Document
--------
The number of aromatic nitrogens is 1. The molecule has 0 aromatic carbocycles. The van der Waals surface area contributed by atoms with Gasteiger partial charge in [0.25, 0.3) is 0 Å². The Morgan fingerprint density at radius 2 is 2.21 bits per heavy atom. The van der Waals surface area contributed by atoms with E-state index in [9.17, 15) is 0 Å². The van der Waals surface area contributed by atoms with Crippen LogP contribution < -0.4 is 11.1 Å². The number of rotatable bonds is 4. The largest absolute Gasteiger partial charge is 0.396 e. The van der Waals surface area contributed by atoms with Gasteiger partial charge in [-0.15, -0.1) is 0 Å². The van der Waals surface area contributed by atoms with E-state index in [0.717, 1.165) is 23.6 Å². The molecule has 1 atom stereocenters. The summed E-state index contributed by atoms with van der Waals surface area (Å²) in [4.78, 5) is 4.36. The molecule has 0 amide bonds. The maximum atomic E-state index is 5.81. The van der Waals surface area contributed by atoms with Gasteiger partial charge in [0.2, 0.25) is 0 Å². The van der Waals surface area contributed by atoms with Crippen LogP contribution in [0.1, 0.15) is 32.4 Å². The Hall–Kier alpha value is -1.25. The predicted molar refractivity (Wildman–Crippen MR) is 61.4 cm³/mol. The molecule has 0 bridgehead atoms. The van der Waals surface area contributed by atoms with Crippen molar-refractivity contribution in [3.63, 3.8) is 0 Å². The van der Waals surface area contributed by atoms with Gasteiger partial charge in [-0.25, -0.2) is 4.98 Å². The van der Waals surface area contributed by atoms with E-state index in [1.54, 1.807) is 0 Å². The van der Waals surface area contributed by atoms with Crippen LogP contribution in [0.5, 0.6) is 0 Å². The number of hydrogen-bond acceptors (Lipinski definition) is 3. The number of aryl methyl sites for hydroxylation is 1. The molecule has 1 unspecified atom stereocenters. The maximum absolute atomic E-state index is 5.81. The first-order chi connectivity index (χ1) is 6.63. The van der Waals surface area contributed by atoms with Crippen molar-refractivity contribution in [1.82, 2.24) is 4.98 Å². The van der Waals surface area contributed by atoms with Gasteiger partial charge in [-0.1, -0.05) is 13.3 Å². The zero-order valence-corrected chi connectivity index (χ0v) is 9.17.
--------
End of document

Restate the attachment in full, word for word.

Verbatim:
The number of aromatic nitrogens is 1. The molecule has 0 aromatic carbocycles. The van der Waals surface area contributed by atoms with Gasteiger partial charge in [0.25, 0.3) is 0 Å². The Morgan fingerprint density at radius 2 is 2.21 bits per heavy atom. The van der Waals surface area contributed by atoms with E-state index in [9.17, 15) is 0 Å². The van der Waals surface area contributed by atoms with Crippen LogP contribution < -0.4 is 11.1 Å². The number of rotatable bonds is 4. The largest absolute Gasteiger partial charge is 0.396 e. The van der Waals surface area contributed by atoms with Gasteiger partial charge in [-0.15, -0.1) is 0 Å². The van der Waals surface area contributed by atoms with E-state index in [0.717, 1.165) is 23.6 Å². The molecule has 1 atom stereocenters. The summed E-state index contributed by atoms with van der Waals surface area (Å²) in [4.78, 5) is 4.36. The molecule has 0 amide bonds. The maximum atomic E-state index is 5.81. The van der Waals surface area contributed by atoms with Gasteiger partial charge in [0.2, 0.25) is 0 Å². The van der Waals surface area contributed by atoms with Crippen LogP contribution in [0.1, 0.15) is 32.4 Å². The Hall–Kier alpha value is -1.25. The predicted molar refractivity (Wildman–Crippen MR) is 61.4 cm³/mol. The molecule has 0 bridgehead atoms. The van der Waals surface area contributed by atoms with Crippen molar-refractivity contribution in [3.63, 3.8) is 0 Å². The van der Waals surface area contributed by atoms with Gasteiger partial charge in [-0.25, -0.2) is 4.98 Å². The van der Waals surface area contributed by atoms with E-state index in [1.54, 1.807) is 0 Å². The van der Waals surface area contributed by atoms with Crippen LogP contribution in [0.5, 0.6) is 0 Å². The number of hydrogen-bond acceptors (Lipinski definition) is 3. The number of aryl methyl sites for hydroxylation is 1. The molecule has 1 unspecified atom stereocenters. The maximum absolute atomic E-state index is 5.81. The first-order chi connectivity index (χ1) is 6.63. The van der Waals surface area contributed by atoms with Crippen molar-refractivity contribution in [1.82, 2.24) is 4.98 Å². The van der Waals surface area contributed by atoms with Gasteiger partial charge in [-0.1, -0.05) is 13.3 Å². The zero-order valence-corrected chi connectivity index (χ0v) is 9.17.